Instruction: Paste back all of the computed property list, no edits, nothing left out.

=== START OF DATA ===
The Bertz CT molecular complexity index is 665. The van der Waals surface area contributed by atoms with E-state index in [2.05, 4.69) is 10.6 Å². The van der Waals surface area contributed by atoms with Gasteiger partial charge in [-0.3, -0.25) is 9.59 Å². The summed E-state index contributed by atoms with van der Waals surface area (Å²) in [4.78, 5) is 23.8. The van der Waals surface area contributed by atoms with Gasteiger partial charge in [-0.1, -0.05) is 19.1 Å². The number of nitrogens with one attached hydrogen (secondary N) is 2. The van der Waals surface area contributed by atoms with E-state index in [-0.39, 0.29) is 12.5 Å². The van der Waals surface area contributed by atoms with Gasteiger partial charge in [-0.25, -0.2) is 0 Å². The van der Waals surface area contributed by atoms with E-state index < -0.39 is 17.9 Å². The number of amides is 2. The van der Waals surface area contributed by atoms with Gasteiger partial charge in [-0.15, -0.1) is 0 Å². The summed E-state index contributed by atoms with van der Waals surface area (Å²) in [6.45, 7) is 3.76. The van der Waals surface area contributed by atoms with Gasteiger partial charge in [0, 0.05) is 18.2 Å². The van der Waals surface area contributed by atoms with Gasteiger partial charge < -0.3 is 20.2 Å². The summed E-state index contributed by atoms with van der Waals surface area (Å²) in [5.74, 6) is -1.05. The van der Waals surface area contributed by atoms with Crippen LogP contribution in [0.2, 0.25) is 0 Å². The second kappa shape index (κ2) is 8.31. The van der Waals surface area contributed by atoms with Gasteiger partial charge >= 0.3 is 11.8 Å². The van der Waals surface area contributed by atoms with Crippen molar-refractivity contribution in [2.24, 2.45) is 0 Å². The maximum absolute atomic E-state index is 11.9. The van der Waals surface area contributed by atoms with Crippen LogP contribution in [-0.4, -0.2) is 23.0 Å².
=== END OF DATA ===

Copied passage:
The Bertz CT molecular complexity index is 665. The van der Waals surface area contributed by atoms with E-state index in [2.05, 4.69) is 10.6 Å². The van der Waals surface area contributed by atoms with Gasteiger partial charge in [-0.3, -0.25) is 9.59 Å². The summed E-state index contributed by atoms with van der Waals surface area (Å²) in [4.78, 5) is 23.8. The van der Waals surface area contributed by atoms with Gasteiger partial charge in [-0.1, -0.05) is 19.1 Å². The number of nitrogens with one attached hydrogen (secondary N) is 2. The van der Waals surface area contributed by atoms with E-state index in [-0.39, 0.29) is 12.5 Å². The van der Waals surface area contributed by atoms with Gasteiger partial charge in [-0.25, -0.2) is 0 Å². The van der Waals surface area contributed by atoms with E-state index < -0.39 is 17.9 Å². The number of amides is 2. The van der Waals surface area contributed by atoms with Gasteiger partial charge in [-0.15, -0.1) is 0 Å². The summed E-state index contributed by atoms with van der Waals surface area (Å²) in [6.45, 7) is 3.76. The van der Waals surface area contributed by atoms with Gasteiger partial charge in [0, 0.05) is 18.2 Å². The van der Waals surface area contributed by atoms with Gasteiger partial charge < -0.3 is 20.2 Å². The summed E-state index contributed by atoms with van der Waals surface area (Å²) in [5.74, 6) is -1.05. The van der Waals surface area contributed by atoms with Crippen LogP contribution in [0.2, 0.25) is 0 Å². The second kappa shape index (κ2) is 8.31. The van der Waals surface area contributed by atoms with Gasteiger partial charge >= 0.3 is 11.8 Å². The van der Waals surface area contributed by atoms with Crippen molar-refractivity contribution in [2.24, 2.45) is 0 Å². The maximum absolute atomic E-state index is 11.9. The van der Waals surface area contributed by atoms with Crippen LogP contribution in [-0.4, -0.2) is 23.0 Å².